Journal of Behavioral Medicine

, Volume 34, Issue 6, pp 508–518 | Cite as

Changes in spirituality partly explain health-related quality of life outcomes after Mindfulness-Based Stress Reduction

  • Jeffrey M. Greeson
  • Daniel M. Webber
  • Moria J. Smoski
  • Jeffrey G. Brantley
  • Andrew G. Ekblad
  • Edward C. Suarez
  • Ruth Quillian Wolever
Article

Abstract

Mindfulness-Based Stress Reduction is a secular behavioral medicine program that has roots in meditative spiritual practices. Thus, spirituality may partly explain Mindfulness-Based Stress Reduction outcomes. Participants (N = 279; M (SD) age = 45(12); 75% women) completed an online survey before and after an 8-week Mindfulness-Based Stress Reduction program. Structural equation modeling was used to test the hypothesis that, following Mindfulness-Based Stress Reduction, the relationship between enhanced mindfulness and improved health-related quality of life is mediated by increased daily spiritual experiences. Changes in both spirituality and mindfulness were significantly related to improvement in mental health. Although the initial mediation hypothesis was not supported, an alternate model suggested that enhanced mindfulness partly mediated the association between increased daily spiritual experiences and improved mental health-related quality of life (indirect effect: β = 0.07, P = 0.017). Effects on physical health-related quality of life were not significant. Findings suggest a novel mechanism by which increased daily spiritual experiences following Mindfulness-Based Stress Reduction may partially explain improved mental health as a function of greater mindfulness.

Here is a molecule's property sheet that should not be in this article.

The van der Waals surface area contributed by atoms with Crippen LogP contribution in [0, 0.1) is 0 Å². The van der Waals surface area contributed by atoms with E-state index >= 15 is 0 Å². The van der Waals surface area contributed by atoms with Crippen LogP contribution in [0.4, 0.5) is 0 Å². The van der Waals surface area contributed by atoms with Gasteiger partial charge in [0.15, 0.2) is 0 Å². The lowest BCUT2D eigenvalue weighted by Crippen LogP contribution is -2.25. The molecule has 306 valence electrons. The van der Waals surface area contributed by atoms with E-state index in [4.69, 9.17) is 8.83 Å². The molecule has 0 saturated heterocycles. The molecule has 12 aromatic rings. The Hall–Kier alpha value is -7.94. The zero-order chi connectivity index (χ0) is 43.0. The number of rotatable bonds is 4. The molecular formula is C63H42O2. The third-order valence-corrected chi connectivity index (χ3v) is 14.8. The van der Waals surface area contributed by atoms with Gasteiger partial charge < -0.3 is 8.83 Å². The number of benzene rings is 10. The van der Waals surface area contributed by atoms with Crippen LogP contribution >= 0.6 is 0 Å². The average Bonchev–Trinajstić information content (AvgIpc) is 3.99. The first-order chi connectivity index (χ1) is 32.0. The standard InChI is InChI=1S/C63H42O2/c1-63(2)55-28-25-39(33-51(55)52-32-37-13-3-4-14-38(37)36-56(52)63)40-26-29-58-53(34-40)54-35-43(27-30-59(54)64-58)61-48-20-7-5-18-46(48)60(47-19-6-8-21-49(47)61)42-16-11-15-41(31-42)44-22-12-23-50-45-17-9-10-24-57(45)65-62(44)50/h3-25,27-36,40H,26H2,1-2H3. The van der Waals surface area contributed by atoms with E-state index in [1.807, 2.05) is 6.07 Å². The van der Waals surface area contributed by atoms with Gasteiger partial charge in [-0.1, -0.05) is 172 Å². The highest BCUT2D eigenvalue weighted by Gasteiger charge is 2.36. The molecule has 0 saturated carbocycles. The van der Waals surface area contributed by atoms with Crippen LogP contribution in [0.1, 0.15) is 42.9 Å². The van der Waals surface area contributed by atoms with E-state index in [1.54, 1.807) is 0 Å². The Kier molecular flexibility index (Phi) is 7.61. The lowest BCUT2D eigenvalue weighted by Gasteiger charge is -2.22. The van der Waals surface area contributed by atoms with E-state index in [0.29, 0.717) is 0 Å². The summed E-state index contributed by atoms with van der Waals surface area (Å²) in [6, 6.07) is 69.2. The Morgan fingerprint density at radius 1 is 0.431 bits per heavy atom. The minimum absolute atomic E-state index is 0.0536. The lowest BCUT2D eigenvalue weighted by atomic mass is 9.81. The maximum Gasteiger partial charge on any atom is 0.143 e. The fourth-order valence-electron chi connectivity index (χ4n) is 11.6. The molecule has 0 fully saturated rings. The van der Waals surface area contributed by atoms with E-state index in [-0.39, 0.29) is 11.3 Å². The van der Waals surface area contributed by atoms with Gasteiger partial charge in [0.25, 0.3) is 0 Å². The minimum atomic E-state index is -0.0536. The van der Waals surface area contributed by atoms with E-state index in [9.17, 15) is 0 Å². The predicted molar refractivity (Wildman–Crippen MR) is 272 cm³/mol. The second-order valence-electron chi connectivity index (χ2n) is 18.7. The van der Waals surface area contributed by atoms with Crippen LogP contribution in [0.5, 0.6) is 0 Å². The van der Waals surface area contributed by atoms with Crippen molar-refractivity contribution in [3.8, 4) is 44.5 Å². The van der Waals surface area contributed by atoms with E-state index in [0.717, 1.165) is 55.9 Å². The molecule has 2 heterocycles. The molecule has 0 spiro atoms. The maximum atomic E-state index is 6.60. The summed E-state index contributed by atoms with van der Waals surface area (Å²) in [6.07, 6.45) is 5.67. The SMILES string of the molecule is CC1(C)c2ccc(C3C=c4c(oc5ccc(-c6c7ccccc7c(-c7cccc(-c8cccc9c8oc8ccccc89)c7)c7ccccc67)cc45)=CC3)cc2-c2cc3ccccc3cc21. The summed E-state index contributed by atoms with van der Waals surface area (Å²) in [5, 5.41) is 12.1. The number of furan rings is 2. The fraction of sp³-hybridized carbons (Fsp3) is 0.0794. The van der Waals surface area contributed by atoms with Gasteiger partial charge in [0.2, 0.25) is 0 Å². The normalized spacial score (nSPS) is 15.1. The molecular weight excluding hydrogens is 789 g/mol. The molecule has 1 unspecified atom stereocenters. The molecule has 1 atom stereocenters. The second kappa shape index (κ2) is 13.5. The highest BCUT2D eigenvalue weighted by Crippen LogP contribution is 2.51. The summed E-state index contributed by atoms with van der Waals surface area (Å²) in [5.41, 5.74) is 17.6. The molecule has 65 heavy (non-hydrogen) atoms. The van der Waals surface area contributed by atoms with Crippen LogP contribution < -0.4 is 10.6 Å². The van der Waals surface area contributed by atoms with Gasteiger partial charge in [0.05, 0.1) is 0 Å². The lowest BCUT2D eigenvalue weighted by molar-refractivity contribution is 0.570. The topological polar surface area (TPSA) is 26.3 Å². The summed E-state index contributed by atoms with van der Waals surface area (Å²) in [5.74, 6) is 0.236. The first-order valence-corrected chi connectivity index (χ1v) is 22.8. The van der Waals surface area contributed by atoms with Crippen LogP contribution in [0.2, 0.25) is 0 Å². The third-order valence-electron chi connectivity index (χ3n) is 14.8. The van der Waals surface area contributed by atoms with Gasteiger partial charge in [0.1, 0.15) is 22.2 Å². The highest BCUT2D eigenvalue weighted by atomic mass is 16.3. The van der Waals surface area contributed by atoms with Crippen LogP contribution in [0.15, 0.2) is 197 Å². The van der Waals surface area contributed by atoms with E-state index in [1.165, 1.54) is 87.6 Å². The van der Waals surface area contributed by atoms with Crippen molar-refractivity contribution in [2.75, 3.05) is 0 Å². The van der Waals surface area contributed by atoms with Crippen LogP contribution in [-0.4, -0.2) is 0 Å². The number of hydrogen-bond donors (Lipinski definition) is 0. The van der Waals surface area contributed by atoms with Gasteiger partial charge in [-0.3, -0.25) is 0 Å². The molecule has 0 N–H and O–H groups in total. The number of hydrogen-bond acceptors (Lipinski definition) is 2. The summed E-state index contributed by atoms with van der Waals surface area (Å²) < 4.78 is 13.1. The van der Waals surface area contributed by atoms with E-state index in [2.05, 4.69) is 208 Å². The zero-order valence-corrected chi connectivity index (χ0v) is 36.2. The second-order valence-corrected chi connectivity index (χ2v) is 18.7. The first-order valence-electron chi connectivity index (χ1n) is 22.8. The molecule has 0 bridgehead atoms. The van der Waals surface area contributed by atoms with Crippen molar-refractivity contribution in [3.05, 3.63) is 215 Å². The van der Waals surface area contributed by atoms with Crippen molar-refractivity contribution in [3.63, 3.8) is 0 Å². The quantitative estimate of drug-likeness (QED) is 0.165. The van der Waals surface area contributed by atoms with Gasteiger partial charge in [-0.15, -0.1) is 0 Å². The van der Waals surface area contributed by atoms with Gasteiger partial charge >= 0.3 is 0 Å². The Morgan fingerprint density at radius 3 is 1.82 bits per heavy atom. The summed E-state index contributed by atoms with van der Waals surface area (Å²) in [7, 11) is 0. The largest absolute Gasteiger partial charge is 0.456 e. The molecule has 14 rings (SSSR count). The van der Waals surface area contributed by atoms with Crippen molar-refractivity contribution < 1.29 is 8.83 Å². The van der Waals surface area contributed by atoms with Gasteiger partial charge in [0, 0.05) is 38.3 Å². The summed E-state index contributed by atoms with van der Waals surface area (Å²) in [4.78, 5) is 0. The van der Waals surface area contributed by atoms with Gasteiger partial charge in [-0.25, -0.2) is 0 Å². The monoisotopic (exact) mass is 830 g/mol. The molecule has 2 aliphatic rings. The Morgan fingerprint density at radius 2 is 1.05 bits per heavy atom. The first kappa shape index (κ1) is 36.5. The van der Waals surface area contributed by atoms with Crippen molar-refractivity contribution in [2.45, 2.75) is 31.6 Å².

Keywords

Mindfulness-Based Stress Reduction Spirituality Quality of life Meditation Mediation 

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Copyright information

© Springer Science+Business Media, LLC 2011

Authors and Affiliations

  • Jeffrey M. Greeson
    • 1
  • Daniel M. Webber
    • 1
    • 5
  • Moria J. Smoski
    • 2
  • Jeffrey G. Brantley
    • 1
  • Andrew G. Ekblad
    • 3
  • Edward C. Suarez
    • 4
  • Ruth Quillian Wolever
    • 1
  1. 1.Duke Integrative Medicine, Duke University Medical CenterDurhamUSA
  2. 2.Cognitive and Behavioral Research and Treatment ProgramDuke University Medical CenterDurhamUSA
  3. 3.Centre for Addiction and Mental HealthTorontoCanada
  4. 4.Department of Psychiatry and Behavioral SciencesDuke University Medical CenterDurhamUSA
  5. 5.University of Arkansas for Medical SciencesLittle RockUSA

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